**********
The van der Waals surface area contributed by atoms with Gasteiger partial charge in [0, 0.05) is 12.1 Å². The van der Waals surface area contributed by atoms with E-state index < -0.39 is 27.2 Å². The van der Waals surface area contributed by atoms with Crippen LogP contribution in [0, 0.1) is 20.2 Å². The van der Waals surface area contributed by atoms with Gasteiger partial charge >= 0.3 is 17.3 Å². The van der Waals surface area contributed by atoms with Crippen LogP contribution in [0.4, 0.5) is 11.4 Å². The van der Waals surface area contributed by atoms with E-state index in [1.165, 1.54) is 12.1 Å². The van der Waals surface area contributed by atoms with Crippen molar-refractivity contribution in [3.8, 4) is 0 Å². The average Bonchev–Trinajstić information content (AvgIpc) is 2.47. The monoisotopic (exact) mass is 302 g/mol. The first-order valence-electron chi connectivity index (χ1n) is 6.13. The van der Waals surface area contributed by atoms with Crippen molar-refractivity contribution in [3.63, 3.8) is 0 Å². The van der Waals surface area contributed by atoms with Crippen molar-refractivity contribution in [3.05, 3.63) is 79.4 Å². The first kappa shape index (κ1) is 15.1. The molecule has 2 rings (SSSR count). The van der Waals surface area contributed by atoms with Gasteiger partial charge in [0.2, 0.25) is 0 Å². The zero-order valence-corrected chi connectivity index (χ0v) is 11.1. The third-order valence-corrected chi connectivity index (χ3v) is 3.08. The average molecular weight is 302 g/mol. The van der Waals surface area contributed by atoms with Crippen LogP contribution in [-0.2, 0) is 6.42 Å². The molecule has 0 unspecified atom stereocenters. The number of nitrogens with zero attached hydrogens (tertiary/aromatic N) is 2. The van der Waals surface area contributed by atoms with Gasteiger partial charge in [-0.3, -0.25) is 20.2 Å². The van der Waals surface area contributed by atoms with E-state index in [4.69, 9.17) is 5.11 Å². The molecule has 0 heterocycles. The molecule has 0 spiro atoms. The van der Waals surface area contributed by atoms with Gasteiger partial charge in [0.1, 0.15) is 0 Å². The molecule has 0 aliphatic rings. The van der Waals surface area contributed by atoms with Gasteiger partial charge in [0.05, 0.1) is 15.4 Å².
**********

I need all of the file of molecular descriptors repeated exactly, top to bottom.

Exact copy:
The van der Waals surface area contributed by atoms with Gasteiger partial charge in [0, 0.05) is 12.1 Å². The van der Waals surface area contributed by atoms with E-state index < -0.39 is 27.2 Å². The van der Waals surface area contributed by atoms with Crippen LogP contribution in [0, 0.1) is 20.2 Å². The van der Waals surface area contributed by atoms with Gasteiger partial charge >= 0.3 is 17.3 Å². The van der Waals surface area contributed by atoms with Crippen LogP contribution in [0.4, 0.5) is 11.4 Å². The van der Waals surface area contributed by atoms with E-state index in [1.165, 1.54) is 12.1 Å². The van der Waals surface area contributed by atoms with Crippen molar-refractivity contribution in [3.8, 4) is 0 Å². The average Bonchev–Trinajstić information content (AvgIpc) is 2.47. The monoisotopic (exact) mass is 302 g/mol. The first-order valence-electron chi connectivity index (χ1n) is 6.13. The van der Waals surface area contributed by atoms with Crippen molar-refractivity contribution in [3.63, 3.8) is 0 Å². The van der Waals surface area contributed by atoms with Crippen molar-refractivity contribution in [3.05, 3.63) is 79.4 Å². The first kappa shape index (κ1) is 15.1. The molecule has 2 rings (SSSR count). The van der Waals surface area contributed by atoms with Gasteiger partial charge in [0.2, 0.25) is 0 Å². The zero-order valence-corrected chi connectivity index (χ0v) is 11.1. The third-order valence-corrected chi connectivity index (χ3v) is 3.08. The average molecular weight is 302 g/mol. The van der Waals surface area contributed by atoms with Crippen LogP contribution in [-0.2, 0) is 6.42 Å². The molecule has 0 unspecified atom stereocenters. The number of nitrogens with zero attached hydrogens (tertiary/aromatic N) is 2. The van der Waals surface area contributed by atoms with Gasteiger partial charge in [-0.3, -0.25) is 20.2 Å². The van der Waals surface area contributed by atoms with E-state index in [4.69, 9.17) is 5.11 Å². The molecule has 0 heterocycles. The molecule has 0 spiro atoms. The van der Waals surface area contributed by atoms with Gasteiger partial charge in [0.1, 0.15) is 0 Å². The molecule has 0 aliphatic rings. The van der Waals surface area contributed by atoms with Gasteiger partial charge in [0.05, 0.1) is 15.4 Å².